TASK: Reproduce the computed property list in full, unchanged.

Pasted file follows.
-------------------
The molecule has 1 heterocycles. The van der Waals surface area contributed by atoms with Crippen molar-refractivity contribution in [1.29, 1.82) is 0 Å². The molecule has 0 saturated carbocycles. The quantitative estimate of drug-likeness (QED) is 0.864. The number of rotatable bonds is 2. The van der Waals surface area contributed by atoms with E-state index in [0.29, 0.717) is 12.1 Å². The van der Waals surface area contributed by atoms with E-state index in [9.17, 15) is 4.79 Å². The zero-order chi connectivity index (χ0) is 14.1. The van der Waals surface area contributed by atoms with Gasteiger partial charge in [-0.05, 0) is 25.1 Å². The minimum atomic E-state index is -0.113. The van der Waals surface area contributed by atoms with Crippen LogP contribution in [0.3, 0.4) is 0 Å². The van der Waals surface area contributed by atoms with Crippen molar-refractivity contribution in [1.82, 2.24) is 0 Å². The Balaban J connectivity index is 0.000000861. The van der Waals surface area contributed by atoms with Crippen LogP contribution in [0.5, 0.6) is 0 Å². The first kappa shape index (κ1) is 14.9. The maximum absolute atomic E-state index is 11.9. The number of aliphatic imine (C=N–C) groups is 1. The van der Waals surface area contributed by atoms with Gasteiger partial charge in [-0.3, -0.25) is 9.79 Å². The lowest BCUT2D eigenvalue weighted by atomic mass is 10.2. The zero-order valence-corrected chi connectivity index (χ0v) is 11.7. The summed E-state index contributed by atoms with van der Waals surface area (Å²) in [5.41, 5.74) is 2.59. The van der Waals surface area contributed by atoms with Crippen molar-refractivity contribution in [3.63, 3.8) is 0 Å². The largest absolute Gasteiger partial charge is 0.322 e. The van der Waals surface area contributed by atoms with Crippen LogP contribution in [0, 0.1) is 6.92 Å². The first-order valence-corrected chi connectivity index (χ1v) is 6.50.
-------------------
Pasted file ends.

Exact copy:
The molecule has 1 heterocycles. The van der Waals surface area contributed by atoms with Crippen molar-refractivity contribution in [1.29, 1.82) is 0 Å². The molecule has 0 saturated carbocycles. The quantitative estimate of drug-likeness (QED) is 0.864. The number of rotatable bonds is 2. The van der Waals surface area contributed by atoms with E-state index in [0.29, 0.717) is 12.1 Å². The van der Waals surface area contributed by atoms with E-state index in [9.17, 15) is 4.79 Å². The zero-order chi connectivity index (χ0) is 14.1. The van der Waals surface area contributed by atoms with Gasteiger partial charge in [-0.05, 0) is 25.1 Å². The minimum atomic E-state index is -0.113. The van der Waals surface area contributed by atoms with Crippen LogP contribution in [0.3, 0.4) is 0 Å². The van der Waals surface area contributed by atoms with Crippen molar-refractivity contribution in [1.82, 2.24) is 0 Å². The Balaban J connectivity index is 0.000000861. The van der Waals surface area contributed by atoms with Crippen LogP contribution in [0.5, 0.6) is 0 Å². The first kappa shape index (κ1) is 14.9. The maximum absolute atomic E-state index is 11.9. The number of aliphatic imine (C=N–C) groups is 1. The van der Waals surface area contributed by atoms with Gasteiger partial charge in [-0.3, -0.25) is 9.79 Å². The lowest BCUT2D eigenvalue weighted by atomic mass is 10.2. The zero-order valence-corrected chi connectivity index (χ0v) is 11.7. The summed E-state index contributed by atoms with van der Waals surface area (Å²) in [5.41, 5.74) is 2.59. The van der Waals surface area contributed by atoms with Crippen molar-refractivity contribution in [3.63, 3.8) is 0 Å². The largest absolute Gasteiger partial charge is 0.322 e. The van der Waals surface area contributed by atoms with Crippen LogP contribution in [0, 0.1) is 6.92 Å². The first-order valence-corrected chi connectivity index (χ1v) is 6.50.